Price growth is expected to slow to eight percent in 2022
According to 9News, an Australian top economist forecasted that Australia’s property prices could drop by as much as five percent if interest rates were to be raised.
Bill Evans, chief economist at Westpac has predicted that the current red-hot property market will enter a “correction phase” in 2023, in line with the rise in interest rates by the Reserve Bank of Australia.
“As for 2022, the strong momentum will continue but the pace of gains is expected to slow, levelling out over the course of next year before moving into a correction phase in 2023,” Evans predicts.
“We expect price growth to slow to eight percent in 2022, up from our previous forecast of five percent, with most of that increase loaded into the first half of the year.
“We stick with our previous views that markets will move into the first year of a correction phase in 2023 as official interest rates rise, with prices forecast to retrace by five percent.”
Australia’s current cash rate is at 0.1 percent, and the RBA says it wouldn’t raise rates until there was a significant increase in inflation.
A major factor that could change his forecast was property affordability, in which regulators might have to intervene soon.
“The wild cards are around investor activity and potential impacts from an extended period of slow population growth,” Evans said.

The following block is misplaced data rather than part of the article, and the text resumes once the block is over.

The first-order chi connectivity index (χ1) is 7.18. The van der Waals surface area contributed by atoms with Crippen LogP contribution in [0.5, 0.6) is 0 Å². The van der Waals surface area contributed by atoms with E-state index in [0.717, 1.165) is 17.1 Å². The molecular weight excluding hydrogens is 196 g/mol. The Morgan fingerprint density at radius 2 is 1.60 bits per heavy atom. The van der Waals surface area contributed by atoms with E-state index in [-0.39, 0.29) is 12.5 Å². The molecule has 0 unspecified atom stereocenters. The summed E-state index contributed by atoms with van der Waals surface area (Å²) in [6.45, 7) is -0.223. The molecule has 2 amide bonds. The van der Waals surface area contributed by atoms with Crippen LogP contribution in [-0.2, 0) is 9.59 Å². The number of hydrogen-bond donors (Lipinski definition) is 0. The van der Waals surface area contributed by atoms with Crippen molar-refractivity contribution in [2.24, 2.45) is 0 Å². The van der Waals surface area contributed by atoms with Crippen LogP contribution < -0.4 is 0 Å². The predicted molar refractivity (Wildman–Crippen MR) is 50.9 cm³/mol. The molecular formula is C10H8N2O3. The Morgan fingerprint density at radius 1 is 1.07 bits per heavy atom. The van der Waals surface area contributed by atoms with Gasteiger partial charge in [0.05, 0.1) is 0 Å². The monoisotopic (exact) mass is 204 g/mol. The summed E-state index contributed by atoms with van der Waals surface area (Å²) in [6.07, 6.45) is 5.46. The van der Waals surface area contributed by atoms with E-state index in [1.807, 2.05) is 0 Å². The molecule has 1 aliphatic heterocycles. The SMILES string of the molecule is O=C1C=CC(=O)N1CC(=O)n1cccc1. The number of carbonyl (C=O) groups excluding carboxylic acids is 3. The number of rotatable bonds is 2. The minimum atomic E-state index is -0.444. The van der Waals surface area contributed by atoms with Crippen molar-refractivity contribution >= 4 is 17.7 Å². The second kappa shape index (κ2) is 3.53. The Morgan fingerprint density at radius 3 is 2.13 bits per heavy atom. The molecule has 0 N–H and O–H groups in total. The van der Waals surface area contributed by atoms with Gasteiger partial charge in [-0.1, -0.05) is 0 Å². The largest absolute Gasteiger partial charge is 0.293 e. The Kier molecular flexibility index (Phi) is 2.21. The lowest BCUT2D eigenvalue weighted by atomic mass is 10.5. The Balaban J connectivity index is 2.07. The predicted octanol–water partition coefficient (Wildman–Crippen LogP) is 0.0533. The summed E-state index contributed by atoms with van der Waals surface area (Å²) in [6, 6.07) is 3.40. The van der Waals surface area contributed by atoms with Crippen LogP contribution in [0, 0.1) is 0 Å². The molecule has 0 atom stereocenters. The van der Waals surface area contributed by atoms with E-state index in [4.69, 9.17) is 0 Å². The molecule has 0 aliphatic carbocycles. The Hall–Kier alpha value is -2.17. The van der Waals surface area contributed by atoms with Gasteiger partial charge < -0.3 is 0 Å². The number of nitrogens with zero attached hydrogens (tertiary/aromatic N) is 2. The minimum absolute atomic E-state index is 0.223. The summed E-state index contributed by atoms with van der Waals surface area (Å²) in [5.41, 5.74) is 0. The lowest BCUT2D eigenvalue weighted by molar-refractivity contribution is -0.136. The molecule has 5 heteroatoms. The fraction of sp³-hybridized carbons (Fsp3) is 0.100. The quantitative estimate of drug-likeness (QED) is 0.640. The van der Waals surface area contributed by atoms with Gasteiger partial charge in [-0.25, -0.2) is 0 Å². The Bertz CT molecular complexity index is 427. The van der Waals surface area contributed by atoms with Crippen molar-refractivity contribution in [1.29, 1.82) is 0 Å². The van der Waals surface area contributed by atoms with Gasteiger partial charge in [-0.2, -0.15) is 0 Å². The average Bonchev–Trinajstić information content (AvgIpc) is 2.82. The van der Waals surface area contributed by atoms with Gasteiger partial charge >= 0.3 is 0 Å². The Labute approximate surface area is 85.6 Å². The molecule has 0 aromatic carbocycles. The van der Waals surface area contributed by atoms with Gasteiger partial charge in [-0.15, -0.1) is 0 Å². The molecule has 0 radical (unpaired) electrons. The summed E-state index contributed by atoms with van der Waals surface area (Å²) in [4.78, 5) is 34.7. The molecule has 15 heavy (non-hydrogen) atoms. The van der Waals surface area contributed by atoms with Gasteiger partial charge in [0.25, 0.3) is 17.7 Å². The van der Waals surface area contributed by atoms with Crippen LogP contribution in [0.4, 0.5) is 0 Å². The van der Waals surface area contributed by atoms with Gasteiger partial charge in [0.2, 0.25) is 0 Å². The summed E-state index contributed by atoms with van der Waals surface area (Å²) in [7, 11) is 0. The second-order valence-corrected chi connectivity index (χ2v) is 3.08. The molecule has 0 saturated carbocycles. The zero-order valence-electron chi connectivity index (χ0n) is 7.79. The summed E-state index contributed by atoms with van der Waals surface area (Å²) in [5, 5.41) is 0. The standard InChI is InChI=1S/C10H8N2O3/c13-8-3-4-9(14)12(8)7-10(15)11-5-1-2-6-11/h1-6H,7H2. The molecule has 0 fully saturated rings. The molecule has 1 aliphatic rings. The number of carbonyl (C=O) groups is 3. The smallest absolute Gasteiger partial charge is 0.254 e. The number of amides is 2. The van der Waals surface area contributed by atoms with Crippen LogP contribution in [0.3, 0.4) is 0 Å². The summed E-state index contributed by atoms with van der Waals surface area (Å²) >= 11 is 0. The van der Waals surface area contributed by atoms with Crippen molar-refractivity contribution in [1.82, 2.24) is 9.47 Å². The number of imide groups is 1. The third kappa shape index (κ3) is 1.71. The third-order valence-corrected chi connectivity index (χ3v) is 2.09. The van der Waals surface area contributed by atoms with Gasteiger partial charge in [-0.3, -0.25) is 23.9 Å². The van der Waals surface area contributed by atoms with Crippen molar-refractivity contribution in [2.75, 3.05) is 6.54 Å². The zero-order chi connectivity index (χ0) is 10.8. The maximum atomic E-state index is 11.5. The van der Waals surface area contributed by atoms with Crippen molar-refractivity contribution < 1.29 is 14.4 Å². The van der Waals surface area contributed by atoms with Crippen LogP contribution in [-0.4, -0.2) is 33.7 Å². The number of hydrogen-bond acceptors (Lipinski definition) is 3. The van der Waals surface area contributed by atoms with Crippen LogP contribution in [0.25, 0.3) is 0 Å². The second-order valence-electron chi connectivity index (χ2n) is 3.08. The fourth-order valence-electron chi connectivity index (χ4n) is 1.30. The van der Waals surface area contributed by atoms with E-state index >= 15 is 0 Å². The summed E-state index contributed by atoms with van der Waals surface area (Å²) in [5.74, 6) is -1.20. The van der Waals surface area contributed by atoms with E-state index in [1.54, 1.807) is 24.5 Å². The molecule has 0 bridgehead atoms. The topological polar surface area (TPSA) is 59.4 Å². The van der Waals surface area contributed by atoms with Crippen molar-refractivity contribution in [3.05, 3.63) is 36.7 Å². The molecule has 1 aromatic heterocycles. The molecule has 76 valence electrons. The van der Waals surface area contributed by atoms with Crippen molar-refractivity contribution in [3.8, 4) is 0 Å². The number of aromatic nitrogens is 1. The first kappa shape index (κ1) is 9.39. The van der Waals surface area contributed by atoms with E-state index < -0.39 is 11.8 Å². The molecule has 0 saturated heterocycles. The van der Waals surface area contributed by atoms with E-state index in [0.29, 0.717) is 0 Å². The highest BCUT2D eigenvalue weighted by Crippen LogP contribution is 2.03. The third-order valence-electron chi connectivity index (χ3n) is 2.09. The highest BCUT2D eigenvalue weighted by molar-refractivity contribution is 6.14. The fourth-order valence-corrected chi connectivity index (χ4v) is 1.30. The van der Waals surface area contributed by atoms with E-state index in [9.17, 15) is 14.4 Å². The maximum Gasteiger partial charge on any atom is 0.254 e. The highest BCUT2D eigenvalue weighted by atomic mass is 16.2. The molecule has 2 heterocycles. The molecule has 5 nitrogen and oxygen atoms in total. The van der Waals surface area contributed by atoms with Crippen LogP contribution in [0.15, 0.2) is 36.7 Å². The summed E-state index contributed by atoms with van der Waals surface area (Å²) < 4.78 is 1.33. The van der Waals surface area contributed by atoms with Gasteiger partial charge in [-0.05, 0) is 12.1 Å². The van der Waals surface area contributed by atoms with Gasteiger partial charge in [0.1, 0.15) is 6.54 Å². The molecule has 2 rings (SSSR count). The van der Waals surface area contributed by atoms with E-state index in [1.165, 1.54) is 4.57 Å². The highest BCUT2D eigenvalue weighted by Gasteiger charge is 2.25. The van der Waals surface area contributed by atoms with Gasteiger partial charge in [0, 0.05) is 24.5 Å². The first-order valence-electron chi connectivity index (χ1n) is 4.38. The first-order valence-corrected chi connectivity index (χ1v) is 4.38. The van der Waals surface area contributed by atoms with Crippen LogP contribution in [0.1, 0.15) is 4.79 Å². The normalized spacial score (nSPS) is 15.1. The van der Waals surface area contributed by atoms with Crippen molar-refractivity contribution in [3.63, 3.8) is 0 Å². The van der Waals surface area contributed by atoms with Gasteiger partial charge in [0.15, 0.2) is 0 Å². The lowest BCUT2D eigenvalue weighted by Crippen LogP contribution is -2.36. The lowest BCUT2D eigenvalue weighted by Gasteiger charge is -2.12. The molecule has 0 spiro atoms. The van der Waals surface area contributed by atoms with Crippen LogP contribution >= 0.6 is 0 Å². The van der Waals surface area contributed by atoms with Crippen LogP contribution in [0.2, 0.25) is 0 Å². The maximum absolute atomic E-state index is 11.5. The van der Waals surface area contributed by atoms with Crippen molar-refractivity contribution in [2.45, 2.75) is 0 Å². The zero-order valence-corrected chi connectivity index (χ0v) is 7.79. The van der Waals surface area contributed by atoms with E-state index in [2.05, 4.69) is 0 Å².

“But for now, the market has weathered the latest COVID-19 disruptions very well and price momentum has held, prompting us to revise up the near-term outlook for prices before a correction phase begins in 2023 and likely extends into 2024.”
According to property data firm CoreLogic, the total value of Australia’s residential real estate is now worth AUD9.1 trillion (USD6.8 trillion) – almost a third larger than all superannuation, the ASX and commercial real estate combined.
Moreover, housing values have surged rapidly, the fastest annual pace since June 1989 and a 17.6 percent increase over the first nine months of 2021.
Tim Lawless, research director at CoreLogic, said, “With housing values rising substantially faster than household incomes, raising a deposit has become more challenging for most cohorts of the market, especially first home buyers.”
“Sydney is a prime example where the median house value is now just over AUD1.3 million.
“In order to raise a 20 percent deposit, the typical Sydney house buyer would need around AUD262,300. Existing home owners looking to upgrade, downsize or move home may be less impacted as they have had the benefit of equity that has accrued as housing values surged,” Lawless added.
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